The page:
Meetings, discussions and interviews with particular individuals. A good number of these entries were written as profiles and features for the Guardian in the 1990s.
Drawing by Andrzej Krauze, 11 September 2007
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My requirements from word-processing software are pretty simple. I still reckon that the most amenable I’ve ever used was the ‘Word’ for Macs programme that I had on a Macintosh SE way back in the Dark Ages. I remember feeling impressed that it had been worth anybody’s time to come up with an invention that seemed so perfectly suited to the requirements of writers, students, and other characteristically unmoneyed types. Having transferred to PCs at a time when Apple seemed to be going nowhere (between the first Powerbooks and the G2s as I recall), I’ve since reconciled myself to ‘Word’ as it comes bundled up in Microsoft Office. I have done this despite the fact that my software nowadays seems to think, quite wrongly, that it knows who I am. Increasingly, it is convinced that I should be writing business letters, or corporate reports in which ‘bullet-points’ and tables feature prominently…
A meeting with the award-winning Sun
columnist, shortly after the murder of Jamie Bulger.
Published as the ‘Monday Profile’ in the Guardian, 27 February 1993.
A profile of the television dramatist Dennis Potter. I met him early one morning in his agent’s office, near Covent Garden. He was still drinking wine from the previous night’s party connected to the launch of ‘Lipstick On Your Collar’ – agonising but lucid. Published in the Guardian, 15 February 1993.
In the summer of 1990, I visited Slovakia, then still part of Czechoslovakia, to watch preparations for the first general election since the Velvet Revolution. Jan Budaj had recently emerged as leader of Public Against Violence (VPN), the Slovak sister organisation of Civic Forum, but I had previously met him in the Communist era. Having been much impressed by the courage with which he had then lived as a persistently harassed dissident, I was shocked when I heard, just after my return to Britain (and the publication of this article), that he had been forced to resign after the closure of the polls. He was the victim of a ‘lustration’ process involving the manipulative publication of information from secret police files in Prague. Having won the election through Budaj’s campaign, Public Against Violence split in 1991, and power went to the breakaway Movement for a Democratic Slovakia, lead by the populist Vladimir Meciar. This article was published as ‘Gesture Politics’ in New Statesman and Society, 1 June 1990, pp. 16-20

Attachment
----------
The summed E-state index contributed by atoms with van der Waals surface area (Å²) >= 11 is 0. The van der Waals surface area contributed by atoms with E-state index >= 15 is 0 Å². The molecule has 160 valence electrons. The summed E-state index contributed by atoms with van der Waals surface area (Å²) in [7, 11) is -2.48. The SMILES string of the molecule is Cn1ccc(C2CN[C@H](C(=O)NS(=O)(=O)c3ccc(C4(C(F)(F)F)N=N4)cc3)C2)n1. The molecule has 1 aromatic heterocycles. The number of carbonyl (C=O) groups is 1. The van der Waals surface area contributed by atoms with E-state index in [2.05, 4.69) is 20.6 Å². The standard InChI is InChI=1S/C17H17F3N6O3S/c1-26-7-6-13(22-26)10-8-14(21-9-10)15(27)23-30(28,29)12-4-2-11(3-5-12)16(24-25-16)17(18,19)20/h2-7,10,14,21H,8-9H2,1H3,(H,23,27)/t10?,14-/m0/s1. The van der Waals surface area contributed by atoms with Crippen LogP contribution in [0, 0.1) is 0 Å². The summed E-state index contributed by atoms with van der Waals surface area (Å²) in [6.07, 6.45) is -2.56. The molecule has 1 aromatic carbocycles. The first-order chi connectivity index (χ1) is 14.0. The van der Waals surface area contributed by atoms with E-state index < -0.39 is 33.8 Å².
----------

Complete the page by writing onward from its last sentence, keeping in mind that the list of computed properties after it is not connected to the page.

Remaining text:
In December 1987, I stepped into an opulent new building on Fifth Avenue in New York City and found myself face to face with Donald Trump. Our eyes did not meet, but I did write this article about the man, his just published autobiography and his Tower. Published as ‘The man who would be Christ’, New Statesman & Society, 17 June 1988